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Produced by Charles Wells     Revised 2017-02-14
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EXISTENCE STATEMENTS

An existence statement is a claim that there is a value of a certain variable that makes a certain assertion true.

Examples
  1. There is an integer $n$ that is bigger than $2$. The variable is $n$ and it varies over integers. The assertion is "$n$ is bigger than $2$." The statement is true.
  2. There is a prime $p$ for which $p+2$ is also a prime. This is true. One example that makes the assertion true is $p=11$.
  3. There is a right triangle $T$ with sides $1$, $2$ and $3$. The variable is $T$ and it varies over triangles. The assertion is false by the Pythagorean Theorem.
  4. There is a real number $x$ for which ${{x}^{2}}+x=1$. True (use the quadratic formula).
  5. There is a real number $x$ for which ${{x}^{2}}+x=-1$". This statement is false. Proof: find the minimum of $x^2+x+1$.

The existential quantifier symbol

For an assertion $P$, a statement of the form "$\exists xP(x)$" means that there is at least one mathematical object $c$ of the type of $x$ for which the assertion $P(c)$ is true. The symbol "$\exists$" is pronounced "there exist(s)" and is called the existential quantifier.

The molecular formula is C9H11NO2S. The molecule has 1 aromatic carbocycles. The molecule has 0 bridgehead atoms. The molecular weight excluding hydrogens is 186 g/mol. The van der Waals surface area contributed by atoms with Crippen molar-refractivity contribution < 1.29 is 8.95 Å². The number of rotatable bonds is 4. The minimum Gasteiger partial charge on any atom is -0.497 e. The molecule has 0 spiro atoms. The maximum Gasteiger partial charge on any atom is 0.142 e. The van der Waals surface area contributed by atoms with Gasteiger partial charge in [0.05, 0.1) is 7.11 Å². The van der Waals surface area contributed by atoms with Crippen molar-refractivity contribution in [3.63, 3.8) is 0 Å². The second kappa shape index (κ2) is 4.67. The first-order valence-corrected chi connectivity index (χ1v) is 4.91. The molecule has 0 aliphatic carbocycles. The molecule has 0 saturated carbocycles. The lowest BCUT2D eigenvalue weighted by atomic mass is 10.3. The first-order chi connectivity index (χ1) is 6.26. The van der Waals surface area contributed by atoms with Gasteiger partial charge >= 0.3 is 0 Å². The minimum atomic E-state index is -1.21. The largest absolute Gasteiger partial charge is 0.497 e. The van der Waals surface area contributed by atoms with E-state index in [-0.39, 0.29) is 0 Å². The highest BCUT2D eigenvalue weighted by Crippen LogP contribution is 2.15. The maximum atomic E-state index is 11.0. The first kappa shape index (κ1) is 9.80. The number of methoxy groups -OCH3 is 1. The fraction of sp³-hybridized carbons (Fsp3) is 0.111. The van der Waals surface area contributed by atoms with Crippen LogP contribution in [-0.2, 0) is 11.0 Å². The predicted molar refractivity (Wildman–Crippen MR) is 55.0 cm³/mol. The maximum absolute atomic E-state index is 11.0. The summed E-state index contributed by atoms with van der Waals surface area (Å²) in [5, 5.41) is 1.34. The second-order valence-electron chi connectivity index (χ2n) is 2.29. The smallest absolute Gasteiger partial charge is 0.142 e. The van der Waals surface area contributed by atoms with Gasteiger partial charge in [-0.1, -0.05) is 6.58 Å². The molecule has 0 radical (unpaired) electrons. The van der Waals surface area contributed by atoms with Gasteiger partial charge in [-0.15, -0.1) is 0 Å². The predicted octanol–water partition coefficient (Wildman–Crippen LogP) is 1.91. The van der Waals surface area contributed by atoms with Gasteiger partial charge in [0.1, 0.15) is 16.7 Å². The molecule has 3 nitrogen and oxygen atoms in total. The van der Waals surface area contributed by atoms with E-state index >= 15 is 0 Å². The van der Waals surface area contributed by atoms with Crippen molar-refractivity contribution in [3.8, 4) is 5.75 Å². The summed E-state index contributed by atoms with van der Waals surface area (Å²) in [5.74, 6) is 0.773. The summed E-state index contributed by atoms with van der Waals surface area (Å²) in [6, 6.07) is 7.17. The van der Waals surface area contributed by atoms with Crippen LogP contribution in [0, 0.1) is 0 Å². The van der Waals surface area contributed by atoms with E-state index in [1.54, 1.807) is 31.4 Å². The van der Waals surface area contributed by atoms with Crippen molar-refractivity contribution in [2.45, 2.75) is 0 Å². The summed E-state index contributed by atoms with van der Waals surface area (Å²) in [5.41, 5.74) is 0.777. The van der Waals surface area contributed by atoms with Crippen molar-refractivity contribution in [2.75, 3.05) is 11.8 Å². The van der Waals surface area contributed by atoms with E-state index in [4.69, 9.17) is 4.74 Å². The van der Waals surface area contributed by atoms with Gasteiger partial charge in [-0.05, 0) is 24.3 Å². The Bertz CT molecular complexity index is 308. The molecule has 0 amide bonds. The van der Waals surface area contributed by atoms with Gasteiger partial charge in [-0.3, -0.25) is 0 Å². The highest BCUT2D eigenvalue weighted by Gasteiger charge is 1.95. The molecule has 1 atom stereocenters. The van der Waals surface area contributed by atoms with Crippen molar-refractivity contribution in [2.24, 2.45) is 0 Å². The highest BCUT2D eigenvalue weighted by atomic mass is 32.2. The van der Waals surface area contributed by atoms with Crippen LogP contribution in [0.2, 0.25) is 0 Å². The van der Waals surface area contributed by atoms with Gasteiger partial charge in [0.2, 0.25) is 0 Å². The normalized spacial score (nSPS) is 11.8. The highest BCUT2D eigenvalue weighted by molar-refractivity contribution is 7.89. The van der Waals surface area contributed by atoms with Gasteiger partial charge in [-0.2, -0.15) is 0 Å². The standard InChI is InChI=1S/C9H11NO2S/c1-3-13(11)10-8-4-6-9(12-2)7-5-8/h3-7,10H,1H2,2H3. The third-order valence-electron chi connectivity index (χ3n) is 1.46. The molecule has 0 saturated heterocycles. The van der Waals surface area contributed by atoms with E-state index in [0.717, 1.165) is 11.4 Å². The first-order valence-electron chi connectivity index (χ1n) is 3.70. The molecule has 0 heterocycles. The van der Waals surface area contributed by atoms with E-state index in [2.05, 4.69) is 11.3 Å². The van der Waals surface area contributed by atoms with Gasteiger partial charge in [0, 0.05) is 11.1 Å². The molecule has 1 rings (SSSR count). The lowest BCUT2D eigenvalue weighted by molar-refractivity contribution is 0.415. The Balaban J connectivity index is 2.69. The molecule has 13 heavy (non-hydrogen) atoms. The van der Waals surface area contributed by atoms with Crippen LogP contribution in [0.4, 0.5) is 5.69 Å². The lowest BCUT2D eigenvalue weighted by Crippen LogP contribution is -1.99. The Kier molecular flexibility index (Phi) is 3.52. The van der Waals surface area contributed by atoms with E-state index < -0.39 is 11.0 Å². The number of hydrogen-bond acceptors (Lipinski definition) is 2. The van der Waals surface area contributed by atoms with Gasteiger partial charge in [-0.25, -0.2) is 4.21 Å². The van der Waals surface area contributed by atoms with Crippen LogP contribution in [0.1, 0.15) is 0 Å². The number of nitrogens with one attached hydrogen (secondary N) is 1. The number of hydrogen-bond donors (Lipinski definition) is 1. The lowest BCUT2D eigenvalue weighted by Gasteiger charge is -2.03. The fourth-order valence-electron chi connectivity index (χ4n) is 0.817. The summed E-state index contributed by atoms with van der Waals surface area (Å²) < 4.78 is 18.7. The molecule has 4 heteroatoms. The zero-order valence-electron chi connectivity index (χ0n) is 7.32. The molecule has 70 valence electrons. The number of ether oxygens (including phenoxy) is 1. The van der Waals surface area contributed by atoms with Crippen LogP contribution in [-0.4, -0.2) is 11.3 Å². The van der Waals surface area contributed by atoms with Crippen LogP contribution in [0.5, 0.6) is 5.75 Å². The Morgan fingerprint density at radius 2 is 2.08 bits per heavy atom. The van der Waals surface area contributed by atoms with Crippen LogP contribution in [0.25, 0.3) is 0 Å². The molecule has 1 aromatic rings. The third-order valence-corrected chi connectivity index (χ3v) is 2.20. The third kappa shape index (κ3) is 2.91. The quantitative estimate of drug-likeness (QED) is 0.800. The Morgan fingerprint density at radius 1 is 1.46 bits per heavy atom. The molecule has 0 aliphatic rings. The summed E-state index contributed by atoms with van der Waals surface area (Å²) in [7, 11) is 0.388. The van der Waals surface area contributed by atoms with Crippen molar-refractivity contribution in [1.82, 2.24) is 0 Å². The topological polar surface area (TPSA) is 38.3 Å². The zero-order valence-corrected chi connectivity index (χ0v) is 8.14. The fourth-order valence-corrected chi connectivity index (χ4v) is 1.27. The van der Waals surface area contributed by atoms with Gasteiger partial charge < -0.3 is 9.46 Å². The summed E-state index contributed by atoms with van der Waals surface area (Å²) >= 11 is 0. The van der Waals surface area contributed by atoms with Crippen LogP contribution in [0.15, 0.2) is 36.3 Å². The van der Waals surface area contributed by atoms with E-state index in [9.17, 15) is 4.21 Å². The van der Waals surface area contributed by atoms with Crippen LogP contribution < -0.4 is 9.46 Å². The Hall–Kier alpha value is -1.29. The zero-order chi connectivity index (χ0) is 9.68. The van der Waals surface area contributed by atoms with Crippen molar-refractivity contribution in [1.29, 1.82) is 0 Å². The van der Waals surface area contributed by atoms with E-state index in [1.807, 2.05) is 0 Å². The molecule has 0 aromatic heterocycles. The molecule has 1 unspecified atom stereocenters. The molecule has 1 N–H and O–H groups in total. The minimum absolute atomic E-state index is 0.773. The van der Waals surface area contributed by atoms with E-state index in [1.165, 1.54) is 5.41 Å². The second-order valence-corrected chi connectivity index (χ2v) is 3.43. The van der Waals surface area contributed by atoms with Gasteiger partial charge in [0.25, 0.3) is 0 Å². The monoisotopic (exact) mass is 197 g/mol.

Example

For the assertion (1) above, $P$ is the statement "$n\gt2$" and the statement "$P(42)$" is true, so "$\exists n(n\gt2)$" is true.

Witnesses

In the example just given, $42$ is said to be a witness that "$\exists n(n\gt2)$" is true. Note that $3$ is another witness but $1$ is not a witness.

The fact that "$1\gt2$" is false does not mean that "$\exists n(n\gt2)$" is false, it only means that $1$ is not a witness to its being true.

How existential statements are worded.

Let $n$ be of type integer and suppose $P(n)$ is the assertion "$n$ is divisible by $6$". Then the statement "$\exists nP(n)$" can be expressed in Mathematical English in these ways:

You can also use statements that don't give the integer $n$ a name, such as:

Warning: Cognitive Dissonance is immanent

If the assertion $\exists xP(x)$ is true, there may be only one object $c$ for which $P(c)$ is true, there may be many values of $x$ for which $P(x)$ is true, and in fact $P(x)$ may be true for every $x$ of the appropriate type.

These interpretations are different
from ordinary English usage
and can cause cognitive dissonance.

In particular, in mathematical discourse:

Some phrases in Math English
don't have the same meaning as in ordinary English.

The Handbook (under existential quantifier) has more discussion about this and references.


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